Saturday, February 26, 2005
ROA helps delay arthritis progressionTreating patients who have hip dysplasia with rotational acetabular osteotomy (RAO) can help prevent progression of osteoarthritis for at least 10 years, according to researchers for Poster P036.
Dysplasia of the hip is the most common cause of secondary osteoarthritis. Hip dysplasia can be treated with a periacetabular osteotomy such as RAO. These procedures have generally produced satisfactory mid- and long-term results, with a few cases of unfavorable results. Researchers evaluated 10-year results to determine the factors of prognostic importance.
The study group of 91 patients (100 hips) had either pre- or early stage arthritis. The mean age at surgery was 36 years (range: 13 to 58 years old). The mean follow-up period was 11 years (range: 8 to 16 years). There were 81 women (89 hips) and 10 men (11 hips).
Clinical follow-up was done using the system of Merle d'Aubigne. Center-edge (CE) angle, articular cartilage (AC) angle and head lateralization index (HLI) were measured on radiographs before the surgery, at 3 months postoperatively and at annual follow-up. Postoperative joint congruencies were classified into four grades: excellent (adequate joint space and nearly identical curvatures of the acetabulum and the femoral head); good (adequate joint space, but not identical curvatures); fair (partial narrowing of joint space) and poor (partial disappearance of joint space).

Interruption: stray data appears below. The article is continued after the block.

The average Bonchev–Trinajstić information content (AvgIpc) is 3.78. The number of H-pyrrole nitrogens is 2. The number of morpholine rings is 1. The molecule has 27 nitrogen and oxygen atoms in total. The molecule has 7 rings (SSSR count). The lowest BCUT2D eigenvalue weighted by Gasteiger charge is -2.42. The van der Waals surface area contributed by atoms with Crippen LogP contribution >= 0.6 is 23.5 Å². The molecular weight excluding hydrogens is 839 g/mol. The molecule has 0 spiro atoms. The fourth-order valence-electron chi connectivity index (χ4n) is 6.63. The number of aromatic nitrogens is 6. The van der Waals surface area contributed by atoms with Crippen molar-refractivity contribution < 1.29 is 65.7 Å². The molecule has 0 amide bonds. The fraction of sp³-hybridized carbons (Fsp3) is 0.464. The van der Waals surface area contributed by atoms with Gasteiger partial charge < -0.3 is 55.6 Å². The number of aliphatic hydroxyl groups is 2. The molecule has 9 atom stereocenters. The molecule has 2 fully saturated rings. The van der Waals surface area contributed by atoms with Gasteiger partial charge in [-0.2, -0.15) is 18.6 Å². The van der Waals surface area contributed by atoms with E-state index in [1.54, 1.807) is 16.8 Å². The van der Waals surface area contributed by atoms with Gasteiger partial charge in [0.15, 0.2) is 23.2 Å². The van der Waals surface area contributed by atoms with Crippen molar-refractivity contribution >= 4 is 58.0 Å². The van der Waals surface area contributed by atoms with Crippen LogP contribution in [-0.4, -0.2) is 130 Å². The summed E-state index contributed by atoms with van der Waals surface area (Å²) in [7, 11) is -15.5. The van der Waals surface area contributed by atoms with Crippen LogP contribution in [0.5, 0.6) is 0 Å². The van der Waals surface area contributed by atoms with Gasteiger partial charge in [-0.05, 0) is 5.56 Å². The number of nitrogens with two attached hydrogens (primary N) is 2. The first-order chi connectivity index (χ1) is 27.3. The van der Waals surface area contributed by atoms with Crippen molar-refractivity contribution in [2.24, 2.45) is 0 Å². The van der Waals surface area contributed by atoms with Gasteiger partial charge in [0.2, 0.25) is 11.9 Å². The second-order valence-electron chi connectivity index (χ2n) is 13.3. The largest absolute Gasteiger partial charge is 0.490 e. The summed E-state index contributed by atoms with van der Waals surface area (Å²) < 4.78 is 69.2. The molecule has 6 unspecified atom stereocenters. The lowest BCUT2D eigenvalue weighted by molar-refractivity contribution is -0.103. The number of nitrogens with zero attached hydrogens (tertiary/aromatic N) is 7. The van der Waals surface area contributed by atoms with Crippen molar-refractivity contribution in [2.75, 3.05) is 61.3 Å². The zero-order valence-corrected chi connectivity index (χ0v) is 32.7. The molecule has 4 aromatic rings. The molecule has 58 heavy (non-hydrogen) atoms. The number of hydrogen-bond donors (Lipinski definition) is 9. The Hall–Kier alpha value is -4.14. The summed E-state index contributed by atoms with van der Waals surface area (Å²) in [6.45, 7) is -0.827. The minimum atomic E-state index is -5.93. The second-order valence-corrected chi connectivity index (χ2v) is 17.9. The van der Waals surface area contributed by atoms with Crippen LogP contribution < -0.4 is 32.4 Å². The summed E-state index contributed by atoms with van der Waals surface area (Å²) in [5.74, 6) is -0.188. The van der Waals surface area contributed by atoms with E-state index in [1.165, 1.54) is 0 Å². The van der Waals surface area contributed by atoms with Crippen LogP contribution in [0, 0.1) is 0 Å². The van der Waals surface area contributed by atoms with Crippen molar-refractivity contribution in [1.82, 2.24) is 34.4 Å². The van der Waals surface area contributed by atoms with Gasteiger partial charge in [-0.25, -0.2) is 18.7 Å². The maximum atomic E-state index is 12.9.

Overall, the mean clinical score significantly increased from 14 to 17; in only four cases did the mean score decrease. CE angle, AC angle, and HLI significantly improved after surgery.
Progression of osteoarthritis was observed on radiographs at follow-up in seven patients (seven hips). Kaplan-Meier survivorship analysis predicted the rate of prevention of osteoarthritic progression at 10 years as 93 percent. Parametric survivorship analysis using the Cox hazards model indicated that postoperative joint congruency is a risk factor for progression of osteoarthritis.
These findings suggest that RAO is valuable in preventing osteoarthritic progression for at least 10 years. If risk factors can be reduced, a longer operative effect may be expected.
Lead researcher was Yuji Yasunaga, MD, of Hiroshima, Japan.